I Do Believe in Love
Author: Robert Force
Date/Studio: 2013 Synergy, Port Townsend, WA
Engineer: Neville Pearsall
Producer: Robert Force
Original Release: Did You (BSR151)
Current Release: Did You (BSR151)
I was building a playhouse for my granddaughter, Molly. Oh it was going to be a grand thing! When the next door neighbors moved out they had a two-story playhouse they'd built for their two girls, Emily and Phoebe. It was rough and narrow with kid graffiti painted all over the inside but it was too good to be torn down. It had tons of “growing up laughter” already infused into the walls. I hired a crane. It backed into place, plucked up the playhouse and set it down in my yard. Molly was two.
It had good “bones.” I'd use it as one of the corners of the new playhouse and wouldn't have to start from scratch. I spent many a happy hour the summer of 2001 cutting and fitting and having fun with the project. Oh, I knew it would be years before she could appreciate that I had scaled in the doors and windows so that from a distance it looked totally in proportion even though it was only 200 square feet.
One beautiful September morning I was putting on the drywall and listening to talk radio, a bit of a guilty pastime, listening to folks calling up to air their gripes. Then the news-- the shocking tragedy of 9/11-- Pennsylvania, the Twin Towers, the Pentagon. Like many of us that day I was literally floored. Here I was building a future, a fairy castle for Molly. Out there people had died, families were torn apart and a nation lost what little innocence we had left after the assassinations of John and Bobby Kennedy, Martin Luther King, Malcolm X, John Lennon.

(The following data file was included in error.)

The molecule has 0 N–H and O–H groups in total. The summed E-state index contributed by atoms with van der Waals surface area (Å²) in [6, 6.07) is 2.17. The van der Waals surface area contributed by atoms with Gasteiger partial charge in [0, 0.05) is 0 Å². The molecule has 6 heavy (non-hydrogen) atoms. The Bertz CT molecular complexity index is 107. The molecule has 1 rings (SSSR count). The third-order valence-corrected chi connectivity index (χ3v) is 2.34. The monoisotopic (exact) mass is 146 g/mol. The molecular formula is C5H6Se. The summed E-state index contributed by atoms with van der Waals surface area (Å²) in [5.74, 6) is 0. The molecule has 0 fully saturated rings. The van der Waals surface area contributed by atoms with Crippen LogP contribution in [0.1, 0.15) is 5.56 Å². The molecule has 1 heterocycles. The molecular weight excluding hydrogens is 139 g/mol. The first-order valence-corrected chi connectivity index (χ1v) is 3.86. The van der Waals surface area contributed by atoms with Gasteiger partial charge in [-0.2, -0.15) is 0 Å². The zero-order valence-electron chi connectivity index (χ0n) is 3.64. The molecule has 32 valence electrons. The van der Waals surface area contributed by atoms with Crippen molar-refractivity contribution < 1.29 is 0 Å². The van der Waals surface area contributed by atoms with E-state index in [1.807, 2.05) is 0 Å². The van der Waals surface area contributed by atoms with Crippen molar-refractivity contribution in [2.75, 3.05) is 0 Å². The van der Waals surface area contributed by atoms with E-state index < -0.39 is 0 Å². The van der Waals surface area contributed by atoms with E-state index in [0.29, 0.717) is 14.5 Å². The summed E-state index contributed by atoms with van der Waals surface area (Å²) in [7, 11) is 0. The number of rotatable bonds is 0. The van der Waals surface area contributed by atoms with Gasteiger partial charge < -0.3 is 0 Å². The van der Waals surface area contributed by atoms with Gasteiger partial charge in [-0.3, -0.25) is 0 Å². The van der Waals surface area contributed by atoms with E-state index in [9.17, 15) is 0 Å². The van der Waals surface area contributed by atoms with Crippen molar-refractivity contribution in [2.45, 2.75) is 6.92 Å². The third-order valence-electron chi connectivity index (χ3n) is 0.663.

I continued to work and listen (we don't have a TV). I was numb. Cut. Hammer. Listen. Like many of us that day I was going blindly on with what was at my hand to do. There is a Hindi meditation called, Neti Neti-- not this, not this. Neti Neti was going on in my head, a subliminal soundtrack to my wanting to disbelieve. I began saying out loud, “Not THIS-- I don't believe...,” and filling in my disbelief. That was depressing. I went up to the house to talk to Janette about what was going on. As stunned as she was, she suggested maybe I could say what I did believe in instead of what I didn't.
That's what this song is, an affirmation for me that throughout the ages of humankind there have been shining lights to illuminate the pathway to right action and selflessness. I DO believe. I tried to encompass as many Beliefs as I could put my hands on that day. I envisioned a chorus of people of every faith and every color and every race singing each one of those verses as it pertained to them, their beliefs and culture. I could hear that when the lyrics got to the words “I Believe In....” that those saying Jesus and Moses and Mohammed and Buddha and Krishna and Meher Baba and Coyote and Raven and Baha'u'llah were all blending together in a white noise that transcended what each of us individually believed and-- heard together-- became an affirmation that we all DO believe.
As for me, yes, I do believe in love and I believe many have come to teach us that simple idea. I don't sing this song at many concerts. After the Moses verse people tend squirm around a bit in their seats.
Once I was at a festival and needed a hat since I had forgotten mine. I went into a 2nd hand store. The woman in there warned me that she was a lay preacher and would talk to me about the “good news” as I shopped. I asked her if she was preaching or witnessing. She asked what was the difference. I told her that preaching was when you told somebody why it was good for them and that witnessing was about why it was good for you. We had a great conversation. I bought two hats.
The playhouse is long ago finished. It has a loft with a double bed, lights, heat, a crystal chandelier, a Lilliputian door, twin-gabled windows, minute furniture and gold stars painted on the ceiling. Well, the stars are not actually painted. It was for our precious granddaughter. We used 14-carat gold-leaf.